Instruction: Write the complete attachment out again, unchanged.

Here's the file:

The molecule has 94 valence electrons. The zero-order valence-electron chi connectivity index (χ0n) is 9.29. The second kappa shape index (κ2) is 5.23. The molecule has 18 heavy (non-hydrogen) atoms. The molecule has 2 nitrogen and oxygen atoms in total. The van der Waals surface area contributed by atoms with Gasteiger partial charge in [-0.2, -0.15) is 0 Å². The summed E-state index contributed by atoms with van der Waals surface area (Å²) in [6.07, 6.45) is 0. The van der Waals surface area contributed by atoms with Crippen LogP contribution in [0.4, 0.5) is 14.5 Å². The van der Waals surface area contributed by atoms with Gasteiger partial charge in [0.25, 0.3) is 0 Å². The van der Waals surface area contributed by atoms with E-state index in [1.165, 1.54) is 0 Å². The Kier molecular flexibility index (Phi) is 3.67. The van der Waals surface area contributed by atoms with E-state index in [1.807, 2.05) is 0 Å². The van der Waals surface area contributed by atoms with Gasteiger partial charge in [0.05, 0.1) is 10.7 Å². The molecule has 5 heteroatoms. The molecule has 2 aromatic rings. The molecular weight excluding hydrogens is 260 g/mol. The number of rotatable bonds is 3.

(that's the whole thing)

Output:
The molecule has 94 valence electrons. The zero-order valence-electron chi connectivity index (χ0n) is 9.29. The second kappa shape index (κ2) is 5.23. The molecule has 18 heavy (non-hydrogen) atoms. The molecule has 2 nitrogen and oxygen atoms in total. The van der Waals surface area contributed by atoms with Gasteiger partial charge in [-0.2, -0.15) is 0 Å². The summed E-state index contributed by atoms with van der Waals surface area (Å²) in [6.07, 6.45) is 0. The van der Waals surface area contributed by atoms with Crippen LogP contribution in [0.4, 0.5) is 14.5 Å². The van der Waals surface area contributed by atoms with Gasteiger partial charge in [0.25, 0.3) is 0 Å². The van der Waals surface area contributed by atoms with E-state index in [1.165, 1.54) is 0 Å². The Kier molecular flexibility index (Phi) is 3.67. The van der Waals surface area contributed by atoms with E-state index in [1.807, 2.05) is 0 Å². The van der Waals surface area contributed by atoms with Gasteiger partial charge in [0.05, 0.1) is 10.7 Å². The molecule has 5 heteroatoms. The molecule has 2 aromatic rings. The molecular weight excluding hydrogens is 260 g/mol. The number of rotatable bonds is 3.